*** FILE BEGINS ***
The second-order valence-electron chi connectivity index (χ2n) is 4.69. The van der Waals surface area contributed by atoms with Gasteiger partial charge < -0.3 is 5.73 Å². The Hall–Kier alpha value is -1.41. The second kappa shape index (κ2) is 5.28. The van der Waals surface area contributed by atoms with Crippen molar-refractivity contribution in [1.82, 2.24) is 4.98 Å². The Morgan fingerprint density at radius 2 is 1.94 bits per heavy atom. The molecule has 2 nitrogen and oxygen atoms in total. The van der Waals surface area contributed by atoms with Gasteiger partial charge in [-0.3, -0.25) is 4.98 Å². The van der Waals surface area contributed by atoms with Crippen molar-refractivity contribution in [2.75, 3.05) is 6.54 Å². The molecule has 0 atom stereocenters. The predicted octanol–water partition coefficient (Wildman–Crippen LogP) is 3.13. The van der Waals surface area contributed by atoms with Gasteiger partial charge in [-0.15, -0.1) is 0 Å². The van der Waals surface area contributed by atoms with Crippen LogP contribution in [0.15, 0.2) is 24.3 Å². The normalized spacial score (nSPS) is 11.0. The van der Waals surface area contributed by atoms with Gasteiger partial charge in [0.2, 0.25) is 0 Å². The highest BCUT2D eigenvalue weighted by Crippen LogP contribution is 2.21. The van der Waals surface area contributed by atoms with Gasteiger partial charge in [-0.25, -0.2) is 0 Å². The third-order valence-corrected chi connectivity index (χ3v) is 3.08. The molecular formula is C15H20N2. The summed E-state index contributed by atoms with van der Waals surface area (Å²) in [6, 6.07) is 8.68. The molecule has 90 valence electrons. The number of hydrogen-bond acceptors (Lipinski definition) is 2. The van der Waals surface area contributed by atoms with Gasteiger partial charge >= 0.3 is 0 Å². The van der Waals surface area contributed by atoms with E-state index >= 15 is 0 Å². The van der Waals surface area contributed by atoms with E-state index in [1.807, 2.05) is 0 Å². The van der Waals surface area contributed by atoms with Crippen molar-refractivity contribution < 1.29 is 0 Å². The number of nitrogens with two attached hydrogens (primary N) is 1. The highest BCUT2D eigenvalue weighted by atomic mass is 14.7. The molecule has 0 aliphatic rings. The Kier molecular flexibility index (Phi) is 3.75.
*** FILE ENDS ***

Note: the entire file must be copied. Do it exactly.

The second-order valence-electron chi connectivity index (χ2n) is 4.69. The van der Waals surface area contributed by atoms with Gasteiger partial charge < -0.3 is 5.73 Å². The Hall–Kier alpha value is -1.41. The second kappa shape index (κ2) is 5.28. The van der Waals surface area contributed by atoms with Crippen molar-refractivity contribution in [1.82, 2.24) is 4.98 Å². The Morgan fingerprint density at radius 2 is 1.94 bits per heavy atom. The molecule has 2 nitrogen and oxygen atoms in total. The van der Waals surface area contributed by atoms with Gasteiger partial charge in [-0.3, -0.25) is 4.98 Å². The van der Waals surface area contributed by atoms with Crippen molar-refractivity contribution in [2.75, 3.05) is 6.54 Å². The molecule has 0 atom stereocenters. The predicted octanol–water partition coefficient (Wildman–Crippen LogP) is 3.13. The van der Waals surface area contributed by atoms with Gasteiger partial charge in [-0.15, -0.1) is 0 Å². The van der Waals surface area contributed by atoms with Crippen LogP contribution in [0.15, 0.2) is 24.3 Å². The normalized spacial score (nSPS) is 11.0. The van der Waals surface area contributed by atoms with Gasteiger partial charge in [0.2, 0.25) is 0 Å². The highest BCUT2D eigenvalue weighted by Crippen LogP contribution is 2.21. The van der Waals surface area contributed by atoms with Gasteiger partial charge in [-0.25, -0.2) is 0 Å². The third-order valence-corrected chi connectivity index (χ3v) is 3.08. The molecular formula is C15H20N2. The summed E-state index contributed by atoms with van der Waals surface area (Å²) in [6, 6.07) is 8.68. The molecule has 90 valence electrons. The number of hydrogen-bond acceptors (Lipinski definition) is 2. The van der Waals surface area contributed by atoms with Gasteiger partial charge >= 0.3 is 0 Å². The van der Waals surface area contributed by atoms with E-state index >= 15 is 0 Å². The van der Waals surface area contributed by atoms with E-state index in [1.807, 2.05) is 0 Å². The van der Waals surface area contributed by atoms with Crippen molar-refractivity contribution < 1.29 is 0 Å². The number of nitrogens with two attached hydrogens (primary N) is 1. The highest BCUT2D eigenvalue weighted by atomic mass is 14.7. The molecule has 0 aliphatic rings. The Kier molecular flexibility index (Phi) is 3.75.